It's another testament that the punk band they formed in Los Angeles in 1979 still remains relevant, only they are more inclined to write about a more universal human experience than being rebellious youth. But that's not to say the two voices are separate. One is an extension of the other, a concept that drives the album from beginning to end.
True North by Bad Religion breaks for the human connection with the passion of punk.
Everything about the album was a conscious decision, including writing songs that play to what they do and have done best. Just as they were once a band that played a very specific kind of music before evolving into rock anthems, they have come full circle. Rather than evolution, they wanted revolution.
In this case, True North shoots for the hard and fast tightness of who they were, while still serving up intellectual lyrics. Several songs are cut from the wisdom that Graffin and Gerewitz have amassed. And this time out, they touch the intellectual and emotional side of the music. It's smart and primal at once.
Although not the best track on the album, True North does the best job conveying where the band might be today. It pays homage to everything that can be learned, but then breaks against the grain in singing that for all the wisdom that's been laid out before, true north is found on the inside more than outside.
This theme creeps into several songs throughout the album, including Past Is Dead, Changing Tides, and In Their Hearts Is Right. The latter is especially poignant and straightforward: "Everybody knows what's in their heart is right." But perhaps more telling is the theme isn't limited to individual versus society. It plays to any almost any absolute constructs people might spend a lifetime erecting.
Bad Religion doesn't necessarily pick sides. They poke at the concept that corporations are people in Robin Hood In Reverse and then question unlimited guarantees for insatiable needs in Land Of Endless Greed, where the narration takes on a sarcastic out-of-touch tone, indicative of the time they wrote it.
One of the best tracks on the album, Fuck You, was released last year in advance of the album. Some people quickly dismissed it as an immature ode to a two-word curse, but it's surprisingly smarter — laying out that any statements of thoughtless conditioning will be recognized for what they are and, well, pissed off. They deliver with an angry joviality that sticks.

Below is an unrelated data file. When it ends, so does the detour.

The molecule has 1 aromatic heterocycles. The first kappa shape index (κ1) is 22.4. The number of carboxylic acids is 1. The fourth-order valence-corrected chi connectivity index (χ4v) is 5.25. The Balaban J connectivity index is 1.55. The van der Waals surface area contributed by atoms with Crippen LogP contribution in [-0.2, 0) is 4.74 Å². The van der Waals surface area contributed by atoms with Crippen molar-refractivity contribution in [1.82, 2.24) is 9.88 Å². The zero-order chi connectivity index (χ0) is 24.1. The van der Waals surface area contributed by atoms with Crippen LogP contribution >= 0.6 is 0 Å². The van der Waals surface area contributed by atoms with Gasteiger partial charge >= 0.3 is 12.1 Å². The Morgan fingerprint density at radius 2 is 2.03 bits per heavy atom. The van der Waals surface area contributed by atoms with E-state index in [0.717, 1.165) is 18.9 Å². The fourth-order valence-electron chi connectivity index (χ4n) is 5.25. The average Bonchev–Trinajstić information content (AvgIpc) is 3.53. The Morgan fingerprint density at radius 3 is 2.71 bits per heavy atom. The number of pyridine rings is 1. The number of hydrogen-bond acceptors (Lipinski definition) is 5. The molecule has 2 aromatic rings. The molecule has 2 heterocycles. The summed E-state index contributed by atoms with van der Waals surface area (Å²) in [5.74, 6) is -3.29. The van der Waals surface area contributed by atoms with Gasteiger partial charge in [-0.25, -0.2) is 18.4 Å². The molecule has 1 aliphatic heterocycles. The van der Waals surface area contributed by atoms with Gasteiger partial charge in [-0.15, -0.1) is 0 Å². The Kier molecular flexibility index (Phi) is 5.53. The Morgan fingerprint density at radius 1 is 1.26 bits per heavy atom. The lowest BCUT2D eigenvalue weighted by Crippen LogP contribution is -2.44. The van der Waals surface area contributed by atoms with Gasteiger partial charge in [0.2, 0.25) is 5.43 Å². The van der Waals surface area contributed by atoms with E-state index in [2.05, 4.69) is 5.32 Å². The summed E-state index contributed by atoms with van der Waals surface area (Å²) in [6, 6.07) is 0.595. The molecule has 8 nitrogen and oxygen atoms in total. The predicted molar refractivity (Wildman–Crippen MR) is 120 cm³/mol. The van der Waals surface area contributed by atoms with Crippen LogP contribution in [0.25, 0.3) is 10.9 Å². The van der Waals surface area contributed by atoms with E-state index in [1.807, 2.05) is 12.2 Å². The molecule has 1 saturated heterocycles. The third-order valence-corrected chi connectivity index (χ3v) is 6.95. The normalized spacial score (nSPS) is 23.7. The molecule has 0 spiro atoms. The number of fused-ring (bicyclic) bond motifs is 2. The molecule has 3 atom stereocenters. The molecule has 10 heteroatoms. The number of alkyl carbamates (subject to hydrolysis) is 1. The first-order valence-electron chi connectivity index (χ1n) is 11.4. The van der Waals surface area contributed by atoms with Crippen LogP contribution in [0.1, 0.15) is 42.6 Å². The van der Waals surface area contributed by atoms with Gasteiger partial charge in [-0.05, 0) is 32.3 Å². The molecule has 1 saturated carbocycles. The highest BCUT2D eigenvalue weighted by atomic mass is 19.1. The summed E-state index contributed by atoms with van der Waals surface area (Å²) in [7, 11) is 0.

The song lays out one of the things that Bad Religion does best.
Graffin, after all, is the best kind of teacher in that he can throw down his PhD or his punk. It's all the same to him. The band drives that point home again with Gurewitz taking lead vocals on Dharma and the Bomb, which weaves together Eastern religions, atom bombs, and I Dream Of Jeannie.
The album rocks in its entity. Hello Cruel World is richly harmonic. Vanity is classic punk. My Head Is Full Of Ghosts carries a sharply defined structure. Nothing To Dismay has a fiery chorus. The Island is a smooth rocker. Popular Consensus struggles a bit with its vocal and instrumental continuity, but the message is right. And Dept. Of False Hope is, strangely or not, is becoming a personal favorite.
The lineup on the album includes Graffin (vocals), Gurewitz (guitar), Brian Baker (guitar), Greg Hetson (guitar), Jay Bentley (bass), and Brooks Wackerman (drums). It was produced by Gurewitz with Joe Barresi. They recorded it in about a month.
True North By Bad Religion Quakes 9.6 On The Liquid Hip Richter Scale.
This truly is a standout album by the band. While In The Dissent Of Man proves the band wasn't locked into punk, True North proves punk is still where they play most at home. It will easily appeal to fans who have tracked them over their 30-year plus career, but also makes a great introduction.
True North by Bad Religion is available on iTunes (first track free for now). True North is also up on Amazon and the CD can be found on Barnes & Noble. For tour information, find Bad Religion on Facebook.